|Wednesday, March 26th, 2014|
10:35p - London and Ireland Trip, September 27: Dublin
Our morning was spent in traveling to the airport and flying to Ireland. It was all uneventful, but we had to walk on and on through Heathrow.
The driver of our cab ride into Dublin was a white-haired man who was wonderfully chatty. He told us a lot about Dublin. He mentioned that we would see lots of Eastern European women holding babies and begging for money, and told us that was a scam.
He also told us about the hurling finals happening this weekend. Our plans for Dublin had not included hurling, because the finals had been scheduled for the previous weekend. But that match had ended in a tie, so they were playing it again our weekend. We resolved to try to watch the game from a pub.
We checked into our B&B in the early afternoon, and then walked towards downtown to find food and tourism.
We walked through St. Stephen’s Green, a lovely park.
We ate lunch at the Bewley’s on Grafton Street. Bewley’s is a large coffee company, but the Grafton Street location has been a renowned Dublin cafe since 1927. It’s a very pretty place, with beautiful stained glass windows.
I had a roast beef sandwich, and Lori had a ham and cheese toastie. (A toastie is a sandwich served on toast - but not heated in a way that would melt the cheese within.) The sandwiches were good, but the housemade crisps were really excellent.
Dessert was a beautiful tasty sticky toffee pudding. It was a tough choice, though, because there were lots of pretty desserts available.
We wandered around the Grafton Street area looking at the fancy shops (and buying a short-term SIM for my phone).
The buskers were worth watching. These sand sculptures were amazing.
We also saw a curious group of living sculptures. Unfortunately, Flickr is no longer letting me embed our video of what happened when I put a Euro in their cup: https://flic.kr/p/hWWyvf
The tourist information centre was in a historic former church, so it was a very impressive tourist information centre:
An entertaining but misleading sign:
I was interested in finding some sort of Irish dance event while we were in Ireland, and I thought that Dublin would have better chances for it than smaller towns. We found the Museum of Irish Dance, which was advertising a show called Jig the Story of Irish Dance - but the museum was closed by the time we found it, and there was no show that night. I regret missing it - it sounds like an interesting show.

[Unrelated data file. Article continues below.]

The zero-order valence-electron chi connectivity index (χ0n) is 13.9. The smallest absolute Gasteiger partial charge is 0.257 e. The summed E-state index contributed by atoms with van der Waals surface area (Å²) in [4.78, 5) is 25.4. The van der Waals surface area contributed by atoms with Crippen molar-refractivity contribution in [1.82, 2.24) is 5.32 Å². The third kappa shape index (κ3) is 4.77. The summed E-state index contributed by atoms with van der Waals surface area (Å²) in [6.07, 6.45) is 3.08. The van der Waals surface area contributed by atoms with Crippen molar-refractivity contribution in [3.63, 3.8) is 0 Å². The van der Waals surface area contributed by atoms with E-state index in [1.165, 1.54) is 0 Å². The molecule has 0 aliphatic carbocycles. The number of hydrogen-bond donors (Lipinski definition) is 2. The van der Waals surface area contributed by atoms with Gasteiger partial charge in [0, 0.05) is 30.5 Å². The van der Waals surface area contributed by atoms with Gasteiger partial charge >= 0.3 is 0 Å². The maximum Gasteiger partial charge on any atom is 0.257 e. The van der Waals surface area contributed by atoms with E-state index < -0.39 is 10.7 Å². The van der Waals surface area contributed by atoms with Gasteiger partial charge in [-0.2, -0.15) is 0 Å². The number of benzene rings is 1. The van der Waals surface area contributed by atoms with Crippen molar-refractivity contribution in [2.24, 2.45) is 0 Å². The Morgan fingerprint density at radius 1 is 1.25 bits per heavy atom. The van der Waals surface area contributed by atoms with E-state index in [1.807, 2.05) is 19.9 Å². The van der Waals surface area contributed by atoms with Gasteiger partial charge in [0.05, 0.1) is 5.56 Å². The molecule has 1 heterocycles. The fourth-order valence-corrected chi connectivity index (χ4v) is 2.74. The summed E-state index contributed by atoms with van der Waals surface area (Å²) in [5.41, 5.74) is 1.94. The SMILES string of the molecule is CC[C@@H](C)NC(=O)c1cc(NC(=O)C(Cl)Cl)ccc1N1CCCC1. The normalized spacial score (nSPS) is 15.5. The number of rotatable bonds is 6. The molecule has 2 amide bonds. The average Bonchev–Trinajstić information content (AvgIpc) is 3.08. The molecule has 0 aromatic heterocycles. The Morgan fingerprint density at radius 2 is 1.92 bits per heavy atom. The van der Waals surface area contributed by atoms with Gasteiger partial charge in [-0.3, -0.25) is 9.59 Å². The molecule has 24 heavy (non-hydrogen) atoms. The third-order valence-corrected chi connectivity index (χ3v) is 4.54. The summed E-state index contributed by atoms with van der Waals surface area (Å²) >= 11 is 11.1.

But we had a flyer for a dance show at the Arlington Hotel, so we ambled over there.
The room was clearly set up as a dance-audience space, with tables raised so that every seat had a view of the stage. The decor was fairly minimal, with Celtic designs painted in fluorescent paint; we feared that it might be really cheesy tourist junk.
It was certainly very tourist-focused, but the food and the entertainment was really excellent. This exemplifies the good side of being touristy; tourist-oriented can mean a curated experience showcasing the best of a place.
My appetizer included fresh salmon mousse rolled in smoked salmon.
Lori’s potato-leek soup was very good.
My entree was Irish stew, and it was really splendid. I have not generally cared for lamb, but the lamb in this stew had a gentle, sumptuous lamb flavor that was much better than any lamb I’ve had before.
Lori ordered the beef and Guinness casserole. When we ordered, the waitress took care to explain that ‘casserole’ meant something different in Ireland than in the USA; in Ireland, a casserole was a piece of meat braised and then finished on the grill. So this was more similar to a pot roast than a hot dish - but it too was very tasty with deep mellow flavors.
I made sure to have a Guinness, of course. I would like to say that I noticed the difference in taste between Guinness in Dublin and Guinness in the USA, but my palate is coarse and I did not identify a difference.
The desserts were tasty but not the best part of the meal.
The meal was followed by the music and dancing. The music came from a band called Púca. Lori says “they played everything that I would hope to hear at Mullaney’s [an Irish bar in Pittsburgh] on a good night. It was clearly Irish music for Americans, but they played very well and very energetically.” And the dancers were super skilled and super energetic.
I recorded snippets of video to try to capture the spirit of the music and dance, but Flickr is not cooperating with my embedding.
One of the last dances was a broom dance, which I had never heard of: https://flic.kr/p/hWXhxk
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